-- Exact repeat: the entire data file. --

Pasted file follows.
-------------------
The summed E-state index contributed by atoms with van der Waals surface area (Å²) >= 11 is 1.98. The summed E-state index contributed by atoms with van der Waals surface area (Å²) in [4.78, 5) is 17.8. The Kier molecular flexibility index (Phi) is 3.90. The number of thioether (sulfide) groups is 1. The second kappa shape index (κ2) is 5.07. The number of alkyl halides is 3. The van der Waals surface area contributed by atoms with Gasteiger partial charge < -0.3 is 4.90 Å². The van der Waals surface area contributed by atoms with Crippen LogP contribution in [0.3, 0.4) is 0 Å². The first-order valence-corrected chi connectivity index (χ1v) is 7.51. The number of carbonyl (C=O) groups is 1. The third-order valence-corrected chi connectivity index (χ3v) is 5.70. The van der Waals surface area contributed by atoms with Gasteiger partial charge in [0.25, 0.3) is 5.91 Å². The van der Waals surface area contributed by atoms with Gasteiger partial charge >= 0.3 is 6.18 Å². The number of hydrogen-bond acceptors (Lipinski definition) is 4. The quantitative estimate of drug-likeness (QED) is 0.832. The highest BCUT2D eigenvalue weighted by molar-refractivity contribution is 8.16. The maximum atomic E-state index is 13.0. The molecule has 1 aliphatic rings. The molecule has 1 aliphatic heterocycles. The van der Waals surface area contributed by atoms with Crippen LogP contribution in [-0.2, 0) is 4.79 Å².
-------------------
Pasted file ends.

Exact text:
The summed E-state index contributed by atoms with van der Waals surface area (Å²) >= 11 is 1.98. The summed E-state index contributed by atoms with van der Waals surface area (Å²) in [4.78, 5) is 17.8. The Kier molecular flexibility index (Phi) is 3.90. The number of thioether (sulfide) groups is 1. The second kappa shape index (κ2) is 5.07. The number of alkyl halides is 3. The van der Waals surface area contributed by atoms with Gasteiger partial charge < -0.3 is 4.90 Å². The van der Waals surface area contributed by atoms with Crippen LogP contribution in [0.3, 0.4) is 0 Å². The first-order valence-corrected chi connectivity index (χ1v) is 7.51. The number of carbonyl (C=O) groups is 1. The third-order valence-corrected chi connectivity index (χ3v) is 5.70. The van der Waals surface area contributed by atoms with Gasteiger partial charge in [0.25, 0.3) is 5.91 Å². The van der Waals surface area contributed by atoms with Gasteiger partial charge >= 0.3 is 6.18 Å². The number of hydrogen-bond acceptors (Lipinski definition) is 4. The quantitative estimate of drug-likeness (QED) is 0.832. The highest BCUT2D eigenvalue weighted by molar-refractivity contribution is 8.16. The maximum atomic E-state index is 13.0. The molecule has 1 aliphatic rings. The molecule has 1 aliphatic heterocycles. The van der Waals surface area contributed by atoms with Crippen LogP contribution in [-0.2, 0) is 4.79 Å².